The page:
A PhD should be about improving society, not chasing academic kudos
Too much research is aimed at insular academic circles rather than the real world. Let’s fix this broken system
‘Most academic work is shared only with a particular scientific community, rather than policymakers or businesses, which makes it entirely disconnected from practice.’ Photograph: Alamy
When you look at the stats, it’s hard not to conclude that the current PhD system is fundamentally broken. Mental health issues are rife: approximately one-third of PhD students are at risk of having or developing a psychiatric disorder like depression. The high level of dropouts is similarly worrying – and possibly another symptom of the same problem. Research suggests that on average 50% of PhD students leave graduate school without finishing – with numbers higher at some institutions.
What’s more, aspiring scientists who manage to finish usually take much longer than originally planned. For instance, a PhD in Germany is supposed to take three years, according to university regulations, but most students need five years to complete one. In the US, meanwhile, the average completion time for a PhD in education sciences surpasses 13 years. The result is that in most countries, PhD students usually don’t graduate until they are well into their 30s.
Although 80% of science students start their PhD with the intention to pursue a career in science, their enthusiasm typically wanes to the point that just 55% plan to continue in academia when nearing graduation. In any case, most are unlikely to be able to continue. One study found that for every 200 people who complete a PhD, only seven will get a permanent academic post and only one will become a professor.
Many academics enter science to change the world for the better. Yet it can often feel like contemporary academia is more about chasing citations. Most academic work is shared only with a particular scientific community, rather than policymakers or businesses, which makes it entirely disconnected from practice.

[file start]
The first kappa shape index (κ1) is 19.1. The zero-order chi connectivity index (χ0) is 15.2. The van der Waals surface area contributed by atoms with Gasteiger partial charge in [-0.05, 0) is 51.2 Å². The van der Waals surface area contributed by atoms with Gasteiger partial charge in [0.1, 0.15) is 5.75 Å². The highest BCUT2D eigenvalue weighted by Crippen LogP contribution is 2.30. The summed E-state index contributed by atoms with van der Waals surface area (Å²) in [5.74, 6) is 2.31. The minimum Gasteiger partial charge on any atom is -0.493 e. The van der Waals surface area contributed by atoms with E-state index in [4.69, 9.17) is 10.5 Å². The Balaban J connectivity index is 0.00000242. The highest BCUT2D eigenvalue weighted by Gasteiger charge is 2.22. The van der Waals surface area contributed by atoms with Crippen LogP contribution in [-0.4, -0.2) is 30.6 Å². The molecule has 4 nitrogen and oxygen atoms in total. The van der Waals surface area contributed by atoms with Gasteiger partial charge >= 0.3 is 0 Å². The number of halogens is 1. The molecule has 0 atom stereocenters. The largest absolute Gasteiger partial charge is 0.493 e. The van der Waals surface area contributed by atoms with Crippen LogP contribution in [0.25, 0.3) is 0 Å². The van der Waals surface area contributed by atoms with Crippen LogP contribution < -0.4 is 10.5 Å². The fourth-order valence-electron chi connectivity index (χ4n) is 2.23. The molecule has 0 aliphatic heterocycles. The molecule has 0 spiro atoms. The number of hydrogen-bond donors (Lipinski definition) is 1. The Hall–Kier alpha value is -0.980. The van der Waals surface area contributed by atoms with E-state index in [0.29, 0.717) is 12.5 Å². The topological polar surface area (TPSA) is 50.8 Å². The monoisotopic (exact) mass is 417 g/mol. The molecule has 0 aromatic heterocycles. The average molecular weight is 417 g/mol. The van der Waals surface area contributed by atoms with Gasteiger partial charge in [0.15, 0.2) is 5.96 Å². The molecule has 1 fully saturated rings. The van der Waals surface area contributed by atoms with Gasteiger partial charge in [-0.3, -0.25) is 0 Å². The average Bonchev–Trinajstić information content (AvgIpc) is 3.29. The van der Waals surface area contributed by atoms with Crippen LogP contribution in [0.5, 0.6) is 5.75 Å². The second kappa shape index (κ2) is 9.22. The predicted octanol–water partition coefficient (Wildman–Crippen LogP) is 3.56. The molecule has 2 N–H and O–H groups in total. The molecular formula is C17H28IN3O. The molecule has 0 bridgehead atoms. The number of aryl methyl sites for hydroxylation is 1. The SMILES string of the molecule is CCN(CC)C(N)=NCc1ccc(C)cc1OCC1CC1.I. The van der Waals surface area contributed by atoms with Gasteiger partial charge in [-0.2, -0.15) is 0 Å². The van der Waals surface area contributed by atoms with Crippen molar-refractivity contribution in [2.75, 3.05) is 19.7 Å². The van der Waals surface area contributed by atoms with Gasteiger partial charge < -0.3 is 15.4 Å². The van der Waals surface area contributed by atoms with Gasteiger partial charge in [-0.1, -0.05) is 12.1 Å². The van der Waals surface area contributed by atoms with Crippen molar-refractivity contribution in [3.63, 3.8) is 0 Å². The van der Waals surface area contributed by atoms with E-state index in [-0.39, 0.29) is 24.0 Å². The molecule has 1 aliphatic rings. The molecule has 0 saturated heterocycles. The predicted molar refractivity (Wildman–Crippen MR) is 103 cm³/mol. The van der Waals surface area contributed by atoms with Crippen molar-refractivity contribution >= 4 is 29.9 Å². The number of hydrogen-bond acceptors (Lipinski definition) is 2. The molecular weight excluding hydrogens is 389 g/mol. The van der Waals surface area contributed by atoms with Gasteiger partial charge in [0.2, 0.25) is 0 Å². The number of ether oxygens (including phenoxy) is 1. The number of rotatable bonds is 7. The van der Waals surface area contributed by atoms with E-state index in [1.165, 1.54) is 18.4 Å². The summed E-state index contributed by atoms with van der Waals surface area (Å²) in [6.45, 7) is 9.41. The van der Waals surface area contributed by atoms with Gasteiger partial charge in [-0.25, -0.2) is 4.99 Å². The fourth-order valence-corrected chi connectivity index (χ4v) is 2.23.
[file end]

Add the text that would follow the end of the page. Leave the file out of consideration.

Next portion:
Take my example. I research how to mitigate the social impact of hydropower dams. My core paper on this topic has been cited three times so far. I read in the promotions guidelines at my university that if I want to be promoted from assistant to associate professor I need to accumulate significant citations. As a result, I have now published a paper in which I reviewed 114 definitions of a current academic buzzword, circular economy, to propose the 115th definition of this term.
It can often feel like contemporary academia is about chasing citations rather than changing the world
In academic terms, this paper is a hit: it’s been cited 39 times since its publication. It is in the top 3% of all research outputs ever tracked by Altmetric, a tool measuring a paper’s influence among academics on social media. People I’ve never met before come up to me at conferences to congratulate me. But I’m not celebrating: this paper symbolises everything that’s broken in the academy. Academics love definitions, not solutions.
I wish the academy would incentivise scholars to improve society, not chase citations. I want us to reimagine a PhD that is designed not to win kudos within the academic community, but rather aimed at discovering something new that will be useful for practitioners and have real social impact.
This new PhD would see students go out into the field and talk to practitioners from day one of their research, rather than spending the first year (or more) reading obscure academic literature.
Students would then co-create the content of their theses with their supervisor as well as practitioners in their field of research.
Instead of labouring over every sentence of a 100,000-word dissertation locked away in an office, PhD students would share a concise 2,000-word draft with those practitioners to collect targeted feedback. They would finish their PhD when they have made a difference in the real world.
It’s time to disrupt the current PhD system to make it better for early-career researchers. We need to move away from a self-referential culture in which academicstalk only to their peers. Confucius said one of the core principles of the academy should be as follows: “The essence of knowledge is, having it, to apply it”. Reminding ourselves of this may help to fix the broken PhD machine.
Julian Kirchherr is the author of the book The Lean PhD: Radically Improve the Efficiency, Quality and Impact of Your Research’. He teaches and researches at Utrecht University, the Netherlands